Oil & Gas - Water Quality, Water Quantity, and Air Quality
Improved technological developments in horizontal drilling and hydraulic fracturing, more commonly known as “fracking,” have resulted in an oil and gas production boom nationwide. These technological advancements are used to unlock oil and gas from shale deposits across the country, including regions unaccustomed to the industry and those that have a century-long relationship with oil and gas extraction.
Increased shale oil and shale gas development has been accompanied by increased concerns about water quality, water quantity, and air quality issues related to the development. Wastewater discharges, hydraulic fracturing fluid chemicals, improper casing and/or cementing of the bore hole, and accidental spills pose potential water quality risks. The quantity of water used to hydraulically fracture a well also varies widely depending on geologic conditions – 2 to 7 million gallons of water per well – and a well may be fracked more than once. The amount of water consumed and the timing of the water usage are of growing concern nationwide, but particularly in arid regions or in areas experiencing water shortages. The ability to reuse or recycle water from a well is an important technological and regulatory question.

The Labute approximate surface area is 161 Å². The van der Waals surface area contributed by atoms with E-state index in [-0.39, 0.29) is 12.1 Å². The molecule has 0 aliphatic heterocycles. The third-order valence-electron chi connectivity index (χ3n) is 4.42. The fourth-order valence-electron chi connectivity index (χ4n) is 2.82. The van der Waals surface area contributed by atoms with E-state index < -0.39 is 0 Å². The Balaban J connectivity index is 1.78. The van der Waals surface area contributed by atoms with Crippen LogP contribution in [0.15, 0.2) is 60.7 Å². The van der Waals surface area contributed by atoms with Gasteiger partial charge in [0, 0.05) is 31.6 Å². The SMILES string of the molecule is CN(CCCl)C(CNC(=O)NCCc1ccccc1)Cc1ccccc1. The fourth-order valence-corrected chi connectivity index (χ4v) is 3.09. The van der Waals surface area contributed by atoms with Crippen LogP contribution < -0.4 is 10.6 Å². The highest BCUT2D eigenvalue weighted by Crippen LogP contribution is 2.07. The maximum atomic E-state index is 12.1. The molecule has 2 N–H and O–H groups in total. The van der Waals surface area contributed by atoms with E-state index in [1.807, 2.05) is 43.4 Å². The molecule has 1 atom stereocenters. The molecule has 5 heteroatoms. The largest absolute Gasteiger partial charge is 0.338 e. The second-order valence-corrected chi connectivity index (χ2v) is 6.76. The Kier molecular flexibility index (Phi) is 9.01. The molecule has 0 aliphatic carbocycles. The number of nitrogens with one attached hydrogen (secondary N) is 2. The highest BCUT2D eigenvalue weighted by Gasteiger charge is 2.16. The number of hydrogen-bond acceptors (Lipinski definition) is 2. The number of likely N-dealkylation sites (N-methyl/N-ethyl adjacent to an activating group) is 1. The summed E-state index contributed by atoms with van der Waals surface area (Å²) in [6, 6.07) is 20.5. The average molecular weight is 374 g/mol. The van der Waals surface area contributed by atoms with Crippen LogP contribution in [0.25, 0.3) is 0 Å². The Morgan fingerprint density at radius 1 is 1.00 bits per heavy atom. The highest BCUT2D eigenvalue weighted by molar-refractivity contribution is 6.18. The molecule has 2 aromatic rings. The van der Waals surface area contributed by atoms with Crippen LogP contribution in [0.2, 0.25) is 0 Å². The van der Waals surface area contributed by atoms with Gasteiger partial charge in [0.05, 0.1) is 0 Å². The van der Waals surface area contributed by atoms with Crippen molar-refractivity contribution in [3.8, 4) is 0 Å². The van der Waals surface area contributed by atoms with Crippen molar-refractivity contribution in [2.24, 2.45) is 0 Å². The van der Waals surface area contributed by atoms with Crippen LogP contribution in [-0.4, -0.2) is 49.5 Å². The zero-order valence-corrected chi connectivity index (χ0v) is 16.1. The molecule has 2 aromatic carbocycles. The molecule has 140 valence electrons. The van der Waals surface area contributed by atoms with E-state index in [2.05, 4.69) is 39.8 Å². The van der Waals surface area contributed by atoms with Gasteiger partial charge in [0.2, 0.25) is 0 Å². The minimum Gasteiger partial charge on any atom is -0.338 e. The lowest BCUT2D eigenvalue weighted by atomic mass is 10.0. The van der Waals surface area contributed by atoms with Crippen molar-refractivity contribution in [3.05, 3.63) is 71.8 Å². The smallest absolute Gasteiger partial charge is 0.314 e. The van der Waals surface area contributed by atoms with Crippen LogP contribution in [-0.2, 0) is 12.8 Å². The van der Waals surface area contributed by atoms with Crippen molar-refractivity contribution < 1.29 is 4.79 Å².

This collection of datasets include statutes and regulations addressing water quality and water quantity in Colorado, Louisiana, Montana, New Mexico, New York, North Dakota, Ohio, Oklahoma, Pennsylvania, Texas, Utah, West Virginia, and Wyoming. These states overlay major shale formations such as the Bakken, Eagle Ford, Greater Green River, Haynesville, Mancos, Marcellus, Niobrara, Permian, Piceance, Powder River, San Juan, Uinta and Woodford. These states are experiencing new or increased oil and gas development.